The city of Orange draws its water from a number of sources.
The Orange Raw Water Supply System is the industry standard term that describes these different sources of untreated ‘raw’ water and how they are managed by the Council to be used by the community of Orange.
- the natural catchments of Suma Park, Spring Creek and Gosling Creek dams
- the Blackmans Swamp Creek and Ploughmans Creek stormwater harvesting schemes
- the Macquarie River to Orange Pipeline
- Underground water bores
HOW MUCH WATER IS ORANGE CURRENTLY USING?
This graph shows the average daily water consumption of residential households (expressed in litres per person per day) in the Orange City Council area. The light shaded areas provide a comparison of water usage during the corresponding three months of 2020 and 2021. The target water usage under the current Permanent Water Saving Standards is 180 litres per person per day.
DAILY RESIDENTIAL WATER CONSUMPTION (litres per person per day)
|13 January 2022||132|
|6 January 2022||179|
|30 December 2021||154|
|23 December 2021||167|
|16 December 2021||145|
|9 December 2021||135|
|2 December 2021||137|
|25 November 2021||133|
PREVIOUS MONTHLY AVERAGES
Orange City Council has developed a plan aimed at ensuring that the environmental requirements and commitments made during the approvals process for the Macquarie River to Orange pipeline as well as other relevant licensing conditions, are implemented, monitored and reviewed as Orange’s (raw) water supply system is operated.
The Operation Environmental Management Plan (OEMP) for the Orange Raw Water Supply System was formally approved by the NSW Department of Planning and Environment on 7 September 2016. Here is the formal Letter of Approval.
The version of the OEMP Orange Raw Water Management Plan from June 2018 is available here.
The OEMP is a large document. It can be downloaded from these links in its component parts.
Decision Support Tool
Part of the OEMP, the Decision Support Tool (DST) is a document which determines how the raw water supply system will be operated, year to year, and particularly which sources of water will be used.
Using this document to guide its meetings, a water management team meets every three months to review a number of factors including :
- climatic conditions
- water supply levels
- potential water sources
The group then recommends the mix of water sources to be used.
After each meeting, this team produces a report – Decision Support Tool Quarterly Report April 2021
An annual analysis of the year ahead has been completed – Decision Support Tool Water Year report 2020-21
The quarterly reviews of the DST contain the Current Operating Rules.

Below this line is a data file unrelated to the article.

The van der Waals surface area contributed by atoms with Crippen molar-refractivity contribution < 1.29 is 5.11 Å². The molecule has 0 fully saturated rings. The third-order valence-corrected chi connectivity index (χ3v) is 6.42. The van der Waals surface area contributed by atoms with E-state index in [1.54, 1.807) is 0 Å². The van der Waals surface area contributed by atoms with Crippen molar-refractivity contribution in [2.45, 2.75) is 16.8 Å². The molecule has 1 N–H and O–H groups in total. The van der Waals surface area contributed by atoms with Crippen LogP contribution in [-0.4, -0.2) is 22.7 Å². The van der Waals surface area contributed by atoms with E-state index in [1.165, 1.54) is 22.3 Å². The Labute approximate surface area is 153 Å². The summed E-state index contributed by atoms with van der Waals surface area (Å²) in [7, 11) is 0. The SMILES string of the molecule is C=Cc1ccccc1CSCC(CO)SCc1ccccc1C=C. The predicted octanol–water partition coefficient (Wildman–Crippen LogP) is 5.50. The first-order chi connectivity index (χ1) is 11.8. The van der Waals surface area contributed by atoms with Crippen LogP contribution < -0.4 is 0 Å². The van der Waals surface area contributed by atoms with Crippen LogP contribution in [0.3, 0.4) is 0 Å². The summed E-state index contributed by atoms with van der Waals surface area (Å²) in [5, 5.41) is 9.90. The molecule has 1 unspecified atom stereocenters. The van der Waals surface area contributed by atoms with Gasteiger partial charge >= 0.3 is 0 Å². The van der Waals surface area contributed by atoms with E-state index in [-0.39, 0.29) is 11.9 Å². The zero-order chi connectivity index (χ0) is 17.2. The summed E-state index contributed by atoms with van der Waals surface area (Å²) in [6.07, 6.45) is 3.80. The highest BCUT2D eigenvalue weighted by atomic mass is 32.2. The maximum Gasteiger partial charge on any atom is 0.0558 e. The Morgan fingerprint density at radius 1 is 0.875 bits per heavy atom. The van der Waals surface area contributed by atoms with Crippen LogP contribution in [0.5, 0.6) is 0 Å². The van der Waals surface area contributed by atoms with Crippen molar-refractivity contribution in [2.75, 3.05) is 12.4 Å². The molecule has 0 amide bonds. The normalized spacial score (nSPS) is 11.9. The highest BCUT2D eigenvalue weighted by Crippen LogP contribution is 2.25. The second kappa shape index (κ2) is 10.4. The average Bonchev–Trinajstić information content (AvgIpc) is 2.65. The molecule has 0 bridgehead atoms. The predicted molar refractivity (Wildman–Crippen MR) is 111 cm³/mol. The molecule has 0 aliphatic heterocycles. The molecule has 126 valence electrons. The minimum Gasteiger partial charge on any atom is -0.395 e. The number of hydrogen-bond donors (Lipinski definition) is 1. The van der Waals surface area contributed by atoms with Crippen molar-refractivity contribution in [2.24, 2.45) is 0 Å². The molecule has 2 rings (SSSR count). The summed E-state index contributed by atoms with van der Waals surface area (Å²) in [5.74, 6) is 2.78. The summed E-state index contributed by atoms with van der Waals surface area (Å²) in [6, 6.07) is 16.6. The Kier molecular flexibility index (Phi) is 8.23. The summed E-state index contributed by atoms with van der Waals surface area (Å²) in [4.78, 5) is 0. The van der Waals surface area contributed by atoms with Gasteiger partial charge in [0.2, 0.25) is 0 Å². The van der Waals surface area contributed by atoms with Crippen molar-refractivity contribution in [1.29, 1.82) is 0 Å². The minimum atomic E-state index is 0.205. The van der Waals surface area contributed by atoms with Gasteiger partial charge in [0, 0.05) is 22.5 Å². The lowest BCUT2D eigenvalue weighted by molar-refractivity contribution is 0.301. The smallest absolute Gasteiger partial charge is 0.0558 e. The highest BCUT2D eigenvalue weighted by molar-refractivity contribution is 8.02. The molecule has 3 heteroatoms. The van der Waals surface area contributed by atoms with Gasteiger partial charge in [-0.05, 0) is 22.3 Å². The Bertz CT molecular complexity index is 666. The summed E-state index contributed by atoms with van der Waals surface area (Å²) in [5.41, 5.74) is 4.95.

Water Access Licences (Statement of Conditions)
The Orange Raw Water Supply system operates under a number of NSW Government-issued water licences. These documents include the conditions that govern how water from each source may be used.
Integrated Water Cycle Management Plan
Integrated Water Cycle Management (IWCM) is a planning process developed by the NSW Department of Planning, Industry and Environment – Water (DPIE Water), with defined steps to effectively integrate water supply, sewerage and stormwater to achieve sustainable management of these services. The Orange IWCM Evaluation Study has followed these guidelines.
IWCM is a way of managing water in which all components of the water system are integrated so that water is used optimally. For a local water utility such as Orange City Council (OCC), this means that the three main urban water services – water supply, sewerage and stormwater – should be planned
and managed in an integrated way to ensure that the maximum value is obtained from the resources and that benefits to the environment and community are realised.
IWCM deals with the complex linkages between the different elements of the water cycle. It addresses issues facing local water utilities as well as the more general issues facing the environment. IWCM considers issues such as:
- The future urban water service needs and customer expectations;
- The availability of water including water sources such as surface water, groundwater, rainwater, effluent and stormwater; and
- The impact of water, sewerage and stormwater on other water users including the environment and future generations.
Ever wondered how water from different sources, finds its way into Orange’s main water supply storage dam, Suma Park Dam? And, how it gets to your home?
And then what happens to the waste water after it leaves your home?
The water in the dam is pumped to the water treatment plant or, released as an environment flow, into Blackmans Swamp Creek, downstream of the dam.
After leaving the treatment plant, water flows into reservoirs around Orange through pipes and then to residents’ homes and businesses.
A network of sewers then takes waste water to the Sewerage Treatment Plant before the treated effluent is used by the mining industry or returned to the environment.
WATER SUPPLY STORAGE LEVELS
The combined storage of Suma Park and Spring Creek Dams.
The combined storage of Suma Park and Spring Creek Dams is currently 100.00%.
INDIVIDUAL WATER STORAGES
|Location||Date||Level below spillway mm||% of capacity|
|Suma Park Dam||13 January 2022||0||100.00%|
|Spring Creek Dam||13 January 2022||0||100.00%|
|Lake Canobolas||13 January 2022||0||100.00%|
|Gosling Creek Dam||13 January 2022||0||100.00%|